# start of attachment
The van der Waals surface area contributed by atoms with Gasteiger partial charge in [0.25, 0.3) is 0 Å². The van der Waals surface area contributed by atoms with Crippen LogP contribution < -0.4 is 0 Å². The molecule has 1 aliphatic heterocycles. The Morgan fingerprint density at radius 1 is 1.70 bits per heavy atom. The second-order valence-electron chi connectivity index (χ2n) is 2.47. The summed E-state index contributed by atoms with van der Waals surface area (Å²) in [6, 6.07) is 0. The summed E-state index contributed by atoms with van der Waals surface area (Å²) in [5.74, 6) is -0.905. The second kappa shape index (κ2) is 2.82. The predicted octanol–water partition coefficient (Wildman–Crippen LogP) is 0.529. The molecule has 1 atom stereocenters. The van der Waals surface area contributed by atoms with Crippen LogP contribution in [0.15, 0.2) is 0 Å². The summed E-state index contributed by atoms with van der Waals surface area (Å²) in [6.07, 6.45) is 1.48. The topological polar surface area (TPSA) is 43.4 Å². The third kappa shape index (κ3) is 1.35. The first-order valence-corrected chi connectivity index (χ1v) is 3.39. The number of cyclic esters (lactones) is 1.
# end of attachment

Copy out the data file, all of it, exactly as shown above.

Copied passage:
The van der Waals surface area contributed by atoms with Gasteiger partial charge in [0.25, 0.3) is 0 Å². The van der Waals surface area contributed by atoms with Crippen LogP contribution < -0.4 is 0 Å². The molecule has 1 aliphatic heterocycles. The Morgan fingerprint density at radius 1 is 1.70 bits per heavy atom. The second-order valence-electron chi connectivity index (χ2n) is 2.47. The summed E-state index contributed by atoms with van der Waals surface area (Å²) in [6, 6.07) is 0. The summed E-state index contributed by atoms with van der Waals surface area (Å²) in [5.74, 6) is -0.905. The second kappa shape index (κ2) is 2.82. The predicted octanol–water partition coefficient (Wildman–Crippen LogP) is 0.529. The molecule has 1 atom stereocenters. The van der Waals surface area contributed by atoms with Crippen LogP contribution in [0.15, 0.2) is 0 Å². The summed E-state index contributed by atoms with van der Waals surface area (Å²) in [6.07, 6.45) is 1.48. The topological polar surface area (TPSA) is 43.4 Å². The third kappa shape index (κ3) is 1.35. The first-order valence-corrected chi connectivity index (χ1v) is 3.39. The number of cyclic esters (lactones) is 1.